US Flags: Part 1

by David B. Martucci

The Continental Colors

Continental Colors
Continental Colors, 1775-1777

Prior to the beginning of the Revolutionary War, there was a decade or so of unrest in the British North American Colonies. The end of the French and Indian War in 1763 left a large debt that Parliment decided to pay by raising taxes directly on the colonies, since they were the primary beneficiary of the successful prosecution of the war. Taxes were imposed on a number of items, including legal documents, newspapers, lead, glass, paper and, of course, tea. Stamps were issued to be affixed at the time of the payment of taxes onto the legal documents and newspapers.

Beginning in 1765, protests of the duties and taxes and stamps required by Parliment began in the colonies. James Otis, in a famous speech characterized by John Adams as being "then and there was the child Independence born," before a court in Massachusetts proclaimed that it was a violation of God's law to impose "Taxation without Representation." Benjamin Franklin's embelem of a Rattlesnake cut into pieces with the motto "Unite or Die" was resurrected to remind the colonists of the effects of disunion.

Liberty trees and liberty poles were erected or dedicated and Liberty flags were flown. It was subsequent to a protest of the Stamp Act held under a particular Elm tree in Boston, known thereafter as "the Liberty Tree," that the Sons of Liberty were formed and they met under this tree. Later, the British cut the tree down but the Sons replaced it with a Liberty pole. Their flag of nine alternating red and white vertical stripes was flown from this pole.

Sons of Liberty
Flag of the Sons of Liberty

This flag is still in existence. According to "Standards and Colors of the American Revolution" by Edward W. Richardson (University of Pennsylvania Press and the Pennsylvania Society of Sons of the Revolution and its Color Guard, 1982) the nine stripes could correspond to nine segments of the cut up rattlesnake in the cartoon (representing New England, New York, New Jersey, Pennsylvania, Maryland, Virginia, North Carolina, South Carolina and Georgia). Unfortunately, the "Artist's Imaginative Sketch Showing the Possible Relation to Franklin's and Revere's Disjointed Snake" has been picked up by other books and illustrated as a 9-vertical striped flag with the Rattlesnake and motto on it, labeled the flag of the Sons of Liberty.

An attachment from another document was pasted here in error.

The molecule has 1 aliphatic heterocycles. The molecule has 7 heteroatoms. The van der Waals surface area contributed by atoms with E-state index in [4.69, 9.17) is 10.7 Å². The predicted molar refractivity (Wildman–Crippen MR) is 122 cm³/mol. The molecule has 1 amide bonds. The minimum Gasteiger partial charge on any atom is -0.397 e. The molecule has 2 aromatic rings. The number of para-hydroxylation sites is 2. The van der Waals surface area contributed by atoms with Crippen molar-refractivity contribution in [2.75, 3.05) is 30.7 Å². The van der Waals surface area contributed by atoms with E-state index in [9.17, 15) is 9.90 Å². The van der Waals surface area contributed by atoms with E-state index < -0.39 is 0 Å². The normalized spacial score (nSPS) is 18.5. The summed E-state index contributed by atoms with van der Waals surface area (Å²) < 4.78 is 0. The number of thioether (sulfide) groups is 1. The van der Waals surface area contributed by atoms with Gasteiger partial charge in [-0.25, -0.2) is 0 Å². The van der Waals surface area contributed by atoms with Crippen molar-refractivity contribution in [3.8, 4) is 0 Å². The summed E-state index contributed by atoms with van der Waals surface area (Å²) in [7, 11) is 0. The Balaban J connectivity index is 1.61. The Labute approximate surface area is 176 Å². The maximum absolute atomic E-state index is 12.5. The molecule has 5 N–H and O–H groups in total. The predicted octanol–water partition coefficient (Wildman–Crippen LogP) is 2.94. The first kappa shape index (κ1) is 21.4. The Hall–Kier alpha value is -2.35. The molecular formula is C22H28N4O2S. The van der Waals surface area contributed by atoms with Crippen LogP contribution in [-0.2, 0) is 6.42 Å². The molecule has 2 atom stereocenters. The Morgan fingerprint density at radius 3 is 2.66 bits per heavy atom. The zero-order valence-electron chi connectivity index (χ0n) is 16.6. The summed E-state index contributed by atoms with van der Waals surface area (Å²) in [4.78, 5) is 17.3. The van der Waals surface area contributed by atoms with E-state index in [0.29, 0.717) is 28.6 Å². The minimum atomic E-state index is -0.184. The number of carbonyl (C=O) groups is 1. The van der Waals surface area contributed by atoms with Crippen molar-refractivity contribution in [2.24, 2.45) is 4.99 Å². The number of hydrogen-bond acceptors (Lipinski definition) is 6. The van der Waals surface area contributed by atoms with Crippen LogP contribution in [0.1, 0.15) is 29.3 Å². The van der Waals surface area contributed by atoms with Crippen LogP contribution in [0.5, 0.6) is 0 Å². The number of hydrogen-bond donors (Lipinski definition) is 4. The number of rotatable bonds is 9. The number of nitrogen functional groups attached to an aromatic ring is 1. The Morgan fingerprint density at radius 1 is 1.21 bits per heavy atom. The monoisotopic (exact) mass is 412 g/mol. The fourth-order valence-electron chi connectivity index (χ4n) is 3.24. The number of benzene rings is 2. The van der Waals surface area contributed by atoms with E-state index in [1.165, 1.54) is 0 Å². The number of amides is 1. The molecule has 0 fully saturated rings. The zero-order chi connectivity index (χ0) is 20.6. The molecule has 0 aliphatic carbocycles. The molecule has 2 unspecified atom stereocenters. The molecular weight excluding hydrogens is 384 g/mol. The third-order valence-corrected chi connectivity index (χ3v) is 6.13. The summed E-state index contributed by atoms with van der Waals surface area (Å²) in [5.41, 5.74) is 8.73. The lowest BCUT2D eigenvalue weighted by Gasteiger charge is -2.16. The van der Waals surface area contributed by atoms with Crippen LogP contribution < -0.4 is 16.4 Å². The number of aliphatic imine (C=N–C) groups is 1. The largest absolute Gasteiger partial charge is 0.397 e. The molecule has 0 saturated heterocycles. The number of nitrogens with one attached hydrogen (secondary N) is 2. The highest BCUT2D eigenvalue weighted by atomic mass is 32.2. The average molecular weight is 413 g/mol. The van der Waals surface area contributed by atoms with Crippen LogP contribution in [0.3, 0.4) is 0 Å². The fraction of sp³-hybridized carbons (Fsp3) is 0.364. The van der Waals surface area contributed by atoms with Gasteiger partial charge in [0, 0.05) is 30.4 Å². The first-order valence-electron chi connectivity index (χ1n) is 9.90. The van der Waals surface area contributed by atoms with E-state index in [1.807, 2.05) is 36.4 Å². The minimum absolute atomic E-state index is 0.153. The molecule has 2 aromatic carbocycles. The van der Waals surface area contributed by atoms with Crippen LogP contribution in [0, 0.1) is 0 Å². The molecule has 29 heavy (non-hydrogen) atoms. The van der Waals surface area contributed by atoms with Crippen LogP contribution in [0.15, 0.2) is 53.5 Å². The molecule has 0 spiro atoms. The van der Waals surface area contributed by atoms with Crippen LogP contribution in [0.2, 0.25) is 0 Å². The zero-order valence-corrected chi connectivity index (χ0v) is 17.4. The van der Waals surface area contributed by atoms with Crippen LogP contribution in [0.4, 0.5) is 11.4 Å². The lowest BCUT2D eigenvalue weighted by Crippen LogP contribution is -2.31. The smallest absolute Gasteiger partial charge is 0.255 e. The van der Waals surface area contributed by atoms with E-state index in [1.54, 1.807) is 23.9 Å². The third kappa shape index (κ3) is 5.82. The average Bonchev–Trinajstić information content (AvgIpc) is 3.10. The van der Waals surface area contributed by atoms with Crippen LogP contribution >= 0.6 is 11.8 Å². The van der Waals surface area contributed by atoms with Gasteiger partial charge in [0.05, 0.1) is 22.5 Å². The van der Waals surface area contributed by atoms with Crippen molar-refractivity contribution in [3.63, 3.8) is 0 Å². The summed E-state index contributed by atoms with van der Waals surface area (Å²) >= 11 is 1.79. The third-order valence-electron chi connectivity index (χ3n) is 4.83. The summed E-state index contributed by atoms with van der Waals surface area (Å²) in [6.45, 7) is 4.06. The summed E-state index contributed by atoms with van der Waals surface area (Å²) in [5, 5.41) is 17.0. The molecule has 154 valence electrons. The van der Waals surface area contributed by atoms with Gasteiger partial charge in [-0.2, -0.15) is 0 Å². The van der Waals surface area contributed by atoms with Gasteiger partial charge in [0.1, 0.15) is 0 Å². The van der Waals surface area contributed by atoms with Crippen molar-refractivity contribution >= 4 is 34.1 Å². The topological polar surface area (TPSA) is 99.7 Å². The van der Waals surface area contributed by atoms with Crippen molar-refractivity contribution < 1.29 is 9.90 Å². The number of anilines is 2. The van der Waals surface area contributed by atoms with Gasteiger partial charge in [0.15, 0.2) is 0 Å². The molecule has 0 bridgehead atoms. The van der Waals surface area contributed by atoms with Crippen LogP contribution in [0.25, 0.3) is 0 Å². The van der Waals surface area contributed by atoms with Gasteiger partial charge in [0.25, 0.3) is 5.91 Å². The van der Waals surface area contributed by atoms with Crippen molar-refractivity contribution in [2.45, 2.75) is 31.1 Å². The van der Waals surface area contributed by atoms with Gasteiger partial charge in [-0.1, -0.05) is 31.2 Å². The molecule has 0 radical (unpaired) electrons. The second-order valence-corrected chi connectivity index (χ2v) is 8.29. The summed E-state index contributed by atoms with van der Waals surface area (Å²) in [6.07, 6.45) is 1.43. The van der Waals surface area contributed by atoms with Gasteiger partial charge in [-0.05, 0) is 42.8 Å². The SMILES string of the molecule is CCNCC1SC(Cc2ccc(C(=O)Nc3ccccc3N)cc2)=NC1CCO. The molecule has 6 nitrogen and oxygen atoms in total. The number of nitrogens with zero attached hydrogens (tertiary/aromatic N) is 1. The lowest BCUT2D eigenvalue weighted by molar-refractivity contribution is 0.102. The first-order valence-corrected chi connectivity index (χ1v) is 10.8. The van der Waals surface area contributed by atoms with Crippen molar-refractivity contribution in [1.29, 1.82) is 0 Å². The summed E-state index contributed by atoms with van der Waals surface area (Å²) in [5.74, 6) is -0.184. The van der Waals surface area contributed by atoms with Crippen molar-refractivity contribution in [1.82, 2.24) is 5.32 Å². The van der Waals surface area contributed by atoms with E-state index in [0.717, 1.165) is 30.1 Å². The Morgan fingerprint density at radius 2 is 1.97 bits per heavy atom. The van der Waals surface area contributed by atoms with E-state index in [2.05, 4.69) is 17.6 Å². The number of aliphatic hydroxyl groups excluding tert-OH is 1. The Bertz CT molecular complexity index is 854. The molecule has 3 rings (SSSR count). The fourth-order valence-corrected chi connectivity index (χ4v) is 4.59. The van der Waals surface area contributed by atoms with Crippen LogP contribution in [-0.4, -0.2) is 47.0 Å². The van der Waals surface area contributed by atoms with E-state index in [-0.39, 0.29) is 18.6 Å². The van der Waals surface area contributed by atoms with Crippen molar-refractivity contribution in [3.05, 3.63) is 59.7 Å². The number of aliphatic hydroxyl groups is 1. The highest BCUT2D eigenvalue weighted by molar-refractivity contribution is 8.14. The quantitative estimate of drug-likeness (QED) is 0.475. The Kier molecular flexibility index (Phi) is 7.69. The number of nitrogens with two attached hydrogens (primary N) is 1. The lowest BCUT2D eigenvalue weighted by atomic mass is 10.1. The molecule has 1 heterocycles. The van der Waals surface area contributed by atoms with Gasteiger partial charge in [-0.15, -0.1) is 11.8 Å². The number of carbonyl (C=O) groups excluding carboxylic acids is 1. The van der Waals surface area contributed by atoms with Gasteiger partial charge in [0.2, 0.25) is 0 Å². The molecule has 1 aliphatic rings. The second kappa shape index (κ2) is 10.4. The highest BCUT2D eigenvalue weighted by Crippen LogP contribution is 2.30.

In 1775, following a long history of local flags, the New England forces who were surrounding Boston remembered their New England Flag, a red flag with a white canton bearing a Pine Tree. Other versions of this flag were used, particularly on ships who wore a white flag bearing the Pine Tree, sometimes with the motto "An Appeal to Heaven."

The earliest reference to this flag is apparently the raising of it on board the Continental ship "Alfred" on December 3, 1775 at Philadelphia supposedly by John Paul Jones. The flag was made by Margaret Manny of Philadelphia; she was paid one pound, two shillings and eight pence for her work on December 2, 1775.

On January 1st, 1776, General George Washington, who had been appointed to command the American Army by the Continental Congress, ordered the hoisting of the "Union Flag in compliment to the United Colonies" on a 76 foot tall pole on a hill in Somerville, just outside of Boston. The flag he was talking about is known to us today as "the Continental Colors," and was a British red ensign defaced by some white stripes, totalling 13 red and white stripes. There is some conjecture that the stripes of the Sons of Liberty flag may have inspired the stripes on the Continental Colors but there is no documentary evidence of this.

Copies of a speech recently made by King George III, in which he called on Americans to lay down their arms, had just been sent to Washington's camp. The raising of this flag was noted by Washington thusly: "behold! it was received in Boston as a token of the deep Impression the Speech had made upon us, and as a signal of Submission ... by this time I presume they begin to think it strange that we have not made a formal surrender of our Lines ..." This flag, of course, was used as a sign of loyalty by Americans to traditional English values and laws, which the Americans were intent upon preserving.

Other references to this flag exist:

It should be noted that the Continental Colors officially passed from existence on June 14, 1777 when the Stars and Stripes were born, however there are a few documented uses of it after that date, as noted.

See also:

Before the Stripes

The "Rebellious Stripes"

"A New Constellation"

The Eagle Standard

Great Star Flags

Star Spangled Flag Makers

The Flag Today

Return to the US Flag History Index Page

To the Vexillology Page

To the Maine Flags Pages

To the New England Vexillological Assn. Page

To the New England Journal of Vexillology Page

To the New England Flag Page

Dave Martucci

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